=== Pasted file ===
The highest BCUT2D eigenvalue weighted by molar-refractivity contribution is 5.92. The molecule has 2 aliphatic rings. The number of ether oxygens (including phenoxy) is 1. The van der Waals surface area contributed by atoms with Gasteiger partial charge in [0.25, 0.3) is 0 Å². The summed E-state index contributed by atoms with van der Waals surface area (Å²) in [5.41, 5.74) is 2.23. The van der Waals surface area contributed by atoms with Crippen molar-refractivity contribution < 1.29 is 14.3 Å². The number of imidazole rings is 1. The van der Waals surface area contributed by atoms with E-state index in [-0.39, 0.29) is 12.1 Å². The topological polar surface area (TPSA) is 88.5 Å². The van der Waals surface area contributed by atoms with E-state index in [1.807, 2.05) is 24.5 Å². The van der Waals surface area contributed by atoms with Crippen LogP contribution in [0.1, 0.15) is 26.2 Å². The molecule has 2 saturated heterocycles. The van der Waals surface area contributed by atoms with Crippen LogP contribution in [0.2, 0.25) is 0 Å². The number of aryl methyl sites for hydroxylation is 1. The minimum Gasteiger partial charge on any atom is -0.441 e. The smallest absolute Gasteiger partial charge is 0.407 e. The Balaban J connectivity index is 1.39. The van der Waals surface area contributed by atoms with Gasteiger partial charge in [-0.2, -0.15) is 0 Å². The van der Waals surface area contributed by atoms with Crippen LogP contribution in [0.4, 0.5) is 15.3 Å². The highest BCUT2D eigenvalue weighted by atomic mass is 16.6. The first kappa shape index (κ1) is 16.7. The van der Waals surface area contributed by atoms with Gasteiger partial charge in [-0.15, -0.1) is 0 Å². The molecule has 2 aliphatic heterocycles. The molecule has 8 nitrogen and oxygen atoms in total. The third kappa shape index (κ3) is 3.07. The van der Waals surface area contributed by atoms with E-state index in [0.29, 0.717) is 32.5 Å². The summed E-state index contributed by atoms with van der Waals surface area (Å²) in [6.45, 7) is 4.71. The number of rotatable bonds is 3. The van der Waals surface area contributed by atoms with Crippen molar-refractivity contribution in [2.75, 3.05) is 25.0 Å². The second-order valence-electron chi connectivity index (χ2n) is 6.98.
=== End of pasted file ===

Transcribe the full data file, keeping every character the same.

The highest BCUT2D eigenvalue weighted by molar-refractivity contribution is 5.92. The molecule has 2 aliphatic rings. The number of ether oxygens (including phenoxy) is 1. The van der Waals surface area contributed by atoms with Gasteiger partial charge in [0.25, 0.3) is 0 Å². The summed E-state index contributed by atoms with van der Waals surface area (Å²) in [5.41, 5.74) is 2.23. The van der Waals surface area contributed by atoms with Crippen molar-refractivity contribution < 1.29 is 14.3 Å². The number of imidazole rings is 1. The van der Waals surface area contributed by atoms with E-state index in [-0.39, 0.29) is 12.1 Å². The topological polar surface area (TPSA) is 88.5 Å². The van der Waals surface area contributed by atoms with E-state index in [1.807, 2.05) is 24.5 Å². The van der Waals surface area contributed by atoms with Crippen LogP contribution in [0.1, 0.15) is 26.2 Å². The molecule has 2 saturated heterocycles. The van der Waals surface area contributed by atoms with Crippen LogP contribution in [0.2, 0.25) is 0 Å². The number of aryl methyl sites for hydroxylation is 1. The minimum Gasteiger partial charge on any atom is -0.441 e. The smallest absolute Gasteiger partial charge is 0.407 e. The Balaban J connectivity index is 1.39. The van der Waals surface area contributed by atoms with Gasteiger partial charge in [-0.2, -0.15) is 0 Å². The van der Waals surface area contributed by atoms with Crippen LogP contribution in [0.4, 0.5) is 15.3 Å². The highest BCUT2D eigenvalue weighted by atomic mass is 16.6. The first kappa shape index (κ1) is 16.7. The van der Waals surface area contributed by atoms with Gasteiger partial charge in [-0.15, -0.1) is 0 Å². The molecule has 2 aliphatic heterocycles. The molecule has 8 nitrogen and oxygen atoms in total. The third kappa shape index (κ3) is 3.07. The van der Waals surface area contributed by atoms with E-state index in [0.29, 0.717) is 32.5 Å². The summed E-state index contributed by atoms with van der Waals surface area (Å²) in [6.45, 7) is 4.71. The number of rotatable bonds is 3. The van der Waals surface area contributed by atoms with Crippen molar-refractivity contribution in [2.75, 3.05) is 25.0 Å². The second-order valence-electron chi connectivity index (χ2n) is 6.98.